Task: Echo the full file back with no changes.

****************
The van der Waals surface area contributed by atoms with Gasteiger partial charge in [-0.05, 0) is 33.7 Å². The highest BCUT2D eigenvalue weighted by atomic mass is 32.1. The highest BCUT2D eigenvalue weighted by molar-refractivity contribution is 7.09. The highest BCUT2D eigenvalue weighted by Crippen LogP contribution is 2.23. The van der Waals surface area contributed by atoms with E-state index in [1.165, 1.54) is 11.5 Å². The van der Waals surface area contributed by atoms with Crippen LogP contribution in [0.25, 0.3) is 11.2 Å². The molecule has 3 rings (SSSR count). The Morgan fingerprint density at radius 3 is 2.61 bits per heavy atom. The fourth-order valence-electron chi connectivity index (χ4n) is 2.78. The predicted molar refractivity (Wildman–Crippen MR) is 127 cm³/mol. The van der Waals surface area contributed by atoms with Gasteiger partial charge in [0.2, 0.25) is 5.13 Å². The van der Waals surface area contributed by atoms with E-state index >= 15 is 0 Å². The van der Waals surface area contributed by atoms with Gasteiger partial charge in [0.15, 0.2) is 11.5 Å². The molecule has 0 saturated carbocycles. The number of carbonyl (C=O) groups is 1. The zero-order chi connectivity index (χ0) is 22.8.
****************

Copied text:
The van der Waals surface area contributed by atoms with Gasteiger partial charge in [-0.05, 0) is 33.7 Å². The highest BCUT2D eigenvalue weighted by atomic mass is 32.1. The highest BCUT2D eigenvalue weighted by molar-refractivity contribution is 7.09. The highest BCUT2D eigenvalue weighted by Crippen LogP contribution is 2.23. The van der Waals surface area contributed by atoms with E-state index in [1.165, 1.54) is 11.5 Å². The van der Waals surface area contributed by atoms with Crippen LogP contribution in [0.25, 0.3) is 11.2 Å². The molecule has 3 rings (SSSR count). The Morgan fingerprint density at radius 3 is 2.61 bits per heavy atom. The fourth-order valence-electron chi connectivity index (χ4n) is 2.78. The predicted molar refractivity (Wildman–Crippen MR) is 127 cm³/mol. The van der Waals surface area contributed by atoms with Gasteiger partial charge in [0.2, 0.25) is 5.13 Å². The van der Waals surface area contributed by atoms with E-state index >= 15 is 0 Å². The van der Waals surface area contributed by atoms with Gasteiger partial charge in [0.15, 0.2) is 11.5 Å². The molecule has 0 saturated carbocycles. The number of carbonyl (C=O) groups is 1. The zero-order chi connectivity index (χ0) is 22.8.